Kiyosaki laughed at him and said “Obama doesn’t run the country, he does what he is told by the banking cartel.”
Getting to the point where Adrienne and I actually agree on something. The bankers do need a lynching, quite literally. If you steal gas money or loose change from a convenience store you can get 3 to 10 years depending on whether you use a gun or not. The banking cartel is literally destroying the value of every asset you have, and again Adrienne is correct, the Libor manipulation was awful and the emails from the manager asking for the manipulation were so carelessly worded it demonstrates how “above the law” the financial sector believes itself to be… but that is NOTHING compared to what Bernanke and the Fed have already done to your savings account, and what the COMEX is doing right now to most commodities, but especially Gold and Silver. I say COMEX when it’s really JP Morgan, and the COMEX refuses to investigate Morgan’s thousands of puts the last fifteen minutes of the trading day, which makes it impossible to trade options on the shiny stuff unless you have obscene resources behind you. So they shake down the weak holds, the fiat traders, and the price gets supressed.
This is where the Rules of the Rich and the Rules of the Poor (Kiyosaki style) go out the window.
To rudely paraphrase: Rich People (or those who want to get that way) don’t bitch about other rich people, or what they don’t have. They disavow the consumer whore mentality that drives Keynesian economics, that’s what stupid poor people do. Self-made rich people work like dogs until they save enough to buy something that will pay them and then they use the income from that “whatever” to buy the bullshit consumer item… or repeat step one a few times until your normal income no longer really matters.
The situation NOW is that the market cannot be trusted because the SYSTEM itself is unaccountable to its own (CARTEL) forces. Financial news addicts like myself refer to this as “The Great De-Coupling.” Throughout US history, several indicators have been inextricably linked to each other. Some directly, and some inversely proportional. There is nothing left that can be predictably depended on. Nothing. The entire market is a fantasy. There is not one brick in the foundation of our economy that should support all this warm fuzzy news that the media is reporting about our economy. Not one. And everyone in finance knows it. Everything is manipulated - as Adrienne correctly says - “price fixed” and because of that, no one knows when the shoe is gonna drop. They just know it HAS TO.
It’s like a great breath hold.
What is alarming (to me) is that you see unemployment VASTLY under-reported. Inflation VASTLY under-reported. The middle class continuing to vanish as record numbers of people move into the welfare class of society. And while the news media toots it flute of “slowly but surely we’re turning the economy around,” homeland security is acquiring hundreds of millions of man-killing rounds of ammunition and tanks.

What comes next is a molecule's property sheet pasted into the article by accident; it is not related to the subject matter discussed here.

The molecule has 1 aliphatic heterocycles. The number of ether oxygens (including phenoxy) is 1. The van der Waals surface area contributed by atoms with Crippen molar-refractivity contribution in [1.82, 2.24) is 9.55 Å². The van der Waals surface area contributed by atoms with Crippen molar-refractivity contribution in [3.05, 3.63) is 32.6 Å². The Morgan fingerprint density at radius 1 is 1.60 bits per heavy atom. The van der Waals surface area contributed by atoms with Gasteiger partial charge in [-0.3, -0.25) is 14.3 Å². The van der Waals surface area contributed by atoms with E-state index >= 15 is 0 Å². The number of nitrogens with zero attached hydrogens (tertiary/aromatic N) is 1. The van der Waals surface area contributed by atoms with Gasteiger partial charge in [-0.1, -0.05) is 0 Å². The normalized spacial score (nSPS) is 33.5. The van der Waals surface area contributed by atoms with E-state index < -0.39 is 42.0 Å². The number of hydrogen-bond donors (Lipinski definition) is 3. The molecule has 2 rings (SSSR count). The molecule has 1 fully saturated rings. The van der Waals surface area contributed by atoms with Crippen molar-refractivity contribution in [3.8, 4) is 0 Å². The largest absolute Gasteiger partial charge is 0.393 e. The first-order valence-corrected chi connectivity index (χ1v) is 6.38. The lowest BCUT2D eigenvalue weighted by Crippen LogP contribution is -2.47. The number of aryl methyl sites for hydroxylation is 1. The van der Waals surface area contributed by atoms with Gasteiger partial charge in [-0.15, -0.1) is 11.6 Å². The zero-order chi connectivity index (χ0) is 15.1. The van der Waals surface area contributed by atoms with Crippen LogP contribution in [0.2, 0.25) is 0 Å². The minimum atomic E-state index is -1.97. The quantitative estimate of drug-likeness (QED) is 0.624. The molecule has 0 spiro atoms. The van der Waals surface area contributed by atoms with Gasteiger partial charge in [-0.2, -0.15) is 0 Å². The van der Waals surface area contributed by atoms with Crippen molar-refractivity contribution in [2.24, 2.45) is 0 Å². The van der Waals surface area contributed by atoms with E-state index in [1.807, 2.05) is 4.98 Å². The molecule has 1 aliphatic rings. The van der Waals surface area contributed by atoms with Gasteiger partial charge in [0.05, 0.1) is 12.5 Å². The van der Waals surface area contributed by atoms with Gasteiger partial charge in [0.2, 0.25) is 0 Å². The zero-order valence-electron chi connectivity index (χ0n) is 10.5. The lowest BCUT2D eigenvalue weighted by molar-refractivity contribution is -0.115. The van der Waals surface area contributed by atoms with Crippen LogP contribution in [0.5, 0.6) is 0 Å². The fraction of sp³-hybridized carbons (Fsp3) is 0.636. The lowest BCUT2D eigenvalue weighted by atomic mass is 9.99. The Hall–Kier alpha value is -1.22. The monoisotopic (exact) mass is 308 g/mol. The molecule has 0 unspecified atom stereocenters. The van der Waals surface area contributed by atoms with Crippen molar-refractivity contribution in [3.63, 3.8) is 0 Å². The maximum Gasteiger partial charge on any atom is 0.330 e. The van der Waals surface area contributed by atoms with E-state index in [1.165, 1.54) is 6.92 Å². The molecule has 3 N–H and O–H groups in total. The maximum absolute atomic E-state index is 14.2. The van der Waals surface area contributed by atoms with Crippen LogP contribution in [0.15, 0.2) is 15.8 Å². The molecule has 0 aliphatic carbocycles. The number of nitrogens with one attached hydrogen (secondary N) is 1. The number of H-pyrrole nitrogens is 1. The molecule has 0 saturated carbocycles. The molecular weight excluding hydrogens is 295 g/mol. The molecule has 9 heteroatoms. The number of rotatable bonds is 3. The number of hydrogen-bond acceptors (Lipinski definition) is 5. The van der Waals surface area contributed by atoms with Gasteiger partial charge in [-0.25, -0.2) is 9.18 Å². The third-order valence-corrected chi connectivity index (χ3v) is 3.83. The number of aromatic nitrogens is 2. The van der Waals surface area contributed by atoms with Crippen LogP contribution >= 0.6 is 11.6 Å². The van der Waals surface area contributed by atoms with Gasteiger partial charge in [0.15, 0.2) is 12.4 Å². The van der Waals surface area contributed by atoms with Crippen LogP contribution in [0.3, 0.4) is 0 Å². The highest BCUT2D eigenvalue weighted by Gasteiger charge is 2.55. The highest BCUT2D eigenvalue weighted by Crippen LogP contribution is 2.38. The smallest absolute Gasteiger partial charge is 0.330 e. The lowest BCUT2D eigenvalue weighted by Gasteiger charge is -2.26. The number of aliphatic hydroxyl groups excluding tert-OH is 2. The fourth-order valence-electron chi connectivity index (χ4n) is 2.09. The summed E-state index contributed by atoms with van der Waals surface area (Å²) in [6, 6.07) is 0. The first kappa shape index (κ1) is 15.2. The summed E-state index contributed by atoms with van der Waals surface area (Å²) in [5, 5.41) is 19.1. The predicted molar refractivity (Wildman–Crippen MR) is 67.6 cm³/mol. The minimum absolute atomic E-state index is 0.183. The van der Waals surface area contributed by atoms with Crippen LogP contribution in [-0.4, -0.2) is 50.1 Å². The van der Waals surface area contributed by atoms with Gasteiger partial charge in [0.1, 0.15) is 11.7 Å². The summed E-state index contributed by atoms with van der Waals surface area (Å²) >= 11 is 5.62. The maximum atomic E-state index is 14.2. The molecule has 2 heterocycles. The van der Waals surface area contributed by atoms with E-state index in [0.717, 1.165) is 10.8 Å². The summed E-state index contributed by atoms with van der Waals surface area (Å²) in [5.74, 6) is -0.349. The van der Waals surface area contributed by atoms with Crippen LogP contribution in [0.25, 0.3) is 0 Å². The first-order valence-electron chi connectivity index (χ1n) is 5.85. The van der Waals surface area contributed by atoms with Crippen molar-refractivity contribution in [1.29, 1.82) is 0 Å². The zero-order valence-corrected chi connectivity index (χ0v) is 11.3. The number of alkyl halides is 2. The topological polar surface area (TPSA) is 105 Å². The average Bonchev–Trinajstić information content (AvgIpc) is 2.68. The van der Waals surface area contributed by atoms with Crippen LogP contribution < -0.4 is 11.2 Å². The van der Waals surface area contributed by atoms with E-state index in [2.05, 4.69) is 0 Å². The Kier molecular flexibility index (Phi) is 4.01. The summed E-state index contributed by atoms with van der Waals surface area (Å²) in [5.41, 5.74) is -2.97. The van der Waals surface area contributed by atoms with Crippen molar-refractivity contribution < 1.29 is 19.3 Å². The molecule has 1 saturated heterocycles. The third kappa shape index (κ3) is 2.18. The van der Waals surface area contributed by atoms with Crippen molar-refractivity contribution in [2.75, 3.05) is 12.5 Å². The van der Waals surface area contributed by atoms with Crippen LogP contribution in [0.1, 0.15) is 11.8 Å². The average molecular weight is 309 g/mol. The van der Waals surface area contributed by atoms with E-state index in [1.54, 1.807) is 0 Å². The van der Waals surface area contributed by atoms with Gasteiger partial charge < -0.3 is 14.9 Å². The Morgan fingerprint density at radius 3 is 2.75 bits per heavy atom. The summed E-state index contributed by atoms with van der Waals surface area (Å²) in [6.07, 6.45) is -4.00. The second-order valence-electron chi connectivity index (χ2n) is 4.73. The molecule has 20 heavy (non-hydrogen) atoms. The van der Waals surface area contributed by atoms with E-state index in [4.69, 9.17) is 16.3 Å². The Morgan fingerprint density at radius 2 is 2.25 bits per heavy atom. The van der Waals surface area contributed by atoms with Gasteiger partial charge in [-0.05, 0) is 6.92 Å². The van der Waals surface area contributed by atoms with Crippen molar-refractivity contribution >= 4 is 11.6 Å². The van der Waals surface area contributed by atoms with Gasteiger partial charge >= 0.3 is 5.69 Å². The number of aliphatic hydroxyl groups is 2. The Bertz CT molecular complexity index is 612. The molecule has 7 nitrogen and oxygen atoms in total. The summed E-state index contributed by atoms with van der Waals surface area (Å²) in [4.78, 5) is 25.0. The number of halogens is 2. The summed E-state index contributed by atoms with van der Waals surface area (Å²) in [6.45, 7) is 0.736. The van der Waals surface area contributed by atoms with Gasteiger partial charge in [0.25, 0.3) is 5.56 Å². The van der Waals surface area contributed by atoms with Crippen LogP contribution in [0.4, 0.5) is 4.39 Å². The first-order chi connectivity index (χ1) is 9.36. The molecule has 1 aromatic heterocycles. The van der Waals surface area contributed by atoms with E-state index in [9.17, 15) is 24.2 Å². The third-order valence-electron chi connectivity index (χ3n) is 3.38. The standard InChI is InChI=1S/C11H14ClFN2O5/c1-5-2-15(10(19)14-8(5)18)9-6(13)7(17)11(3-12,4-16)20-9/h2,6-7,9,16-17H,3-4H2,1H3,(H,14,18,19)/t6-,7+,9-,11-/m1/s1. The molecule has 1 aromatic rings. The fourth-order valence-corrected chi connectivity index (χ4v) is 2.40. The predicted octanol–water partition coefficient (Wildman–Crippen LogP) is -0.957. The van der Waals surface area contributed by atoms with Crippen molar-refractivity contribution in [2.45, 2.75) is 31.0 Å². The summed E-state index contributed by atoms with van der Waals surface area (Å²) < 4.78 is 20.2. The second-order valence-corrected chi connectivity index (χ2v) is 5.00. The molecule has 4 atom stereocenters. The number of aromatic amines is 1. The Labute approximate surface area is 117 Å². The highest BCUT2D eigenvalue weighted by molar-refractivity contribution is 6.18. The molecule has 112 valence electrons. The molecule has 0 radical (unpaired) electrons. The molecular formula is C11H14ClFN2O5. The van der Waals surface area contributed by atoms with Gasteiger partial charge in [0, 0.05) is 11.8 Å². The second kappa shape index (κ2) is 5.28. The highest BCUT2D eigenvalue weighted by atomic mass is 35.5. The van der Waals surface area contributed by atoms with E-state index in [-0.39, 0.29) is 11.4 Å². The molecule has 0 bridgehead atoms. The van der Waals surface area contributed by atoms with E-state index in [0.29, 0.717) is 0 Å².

When the people realize that they need to, as Adrienne said, “get a rope” it will be too late, because they will be staring down the wrong end of the barrel of a gun that is controlled by a privatized military (DHS aka SS) run by Obama, whose strings are largely pulled by the Banking Cartel.
Or… people will be so drugged out on Prozac or Zoloft or Levitra or whatever, that there won’t be any righteous indignation left, and the SS Amerika will step quietly back into bondage - which is the inevitable last stage of any Democracy that chooses to vote itself payments out of the public treasury.
Rant, rant, rant - Adrienne - nice to agree with you on something for a change.
Adrienne, I read the article you linked to and will comment on this quote;
“Two of America’s top law-enforcement officials, Attorney General Eric Holder and former Justice Department Criminal Division chief Lanny Breuer, confessed that it’s dangerous to prosecute offending banks because they are simply too big. Making arrests, they say, might lead to “collateral consequences” in the economy.
The relatively small sums of money extracted in these settlements did not go toward reparations for the cities, towns and other victims who lost money due to Libor manipulation. Instead, it flowed mindlessly into government coffers.”
It seems that the obama administration is in on the swindle wouldn’t you agree?
I argued for letting the big banks fail rather than give them a government bailout…do you now understand why I advocated that?
Both political parties are guilty of collusion with big money and big government gives them cover and sanctuary.
A few things, first: one, welcome to the site. Two, Most of your article needs to be put in the extended entry section of the Movable Type Write Entry tab. I say that as constructive criticism.
As for the rest?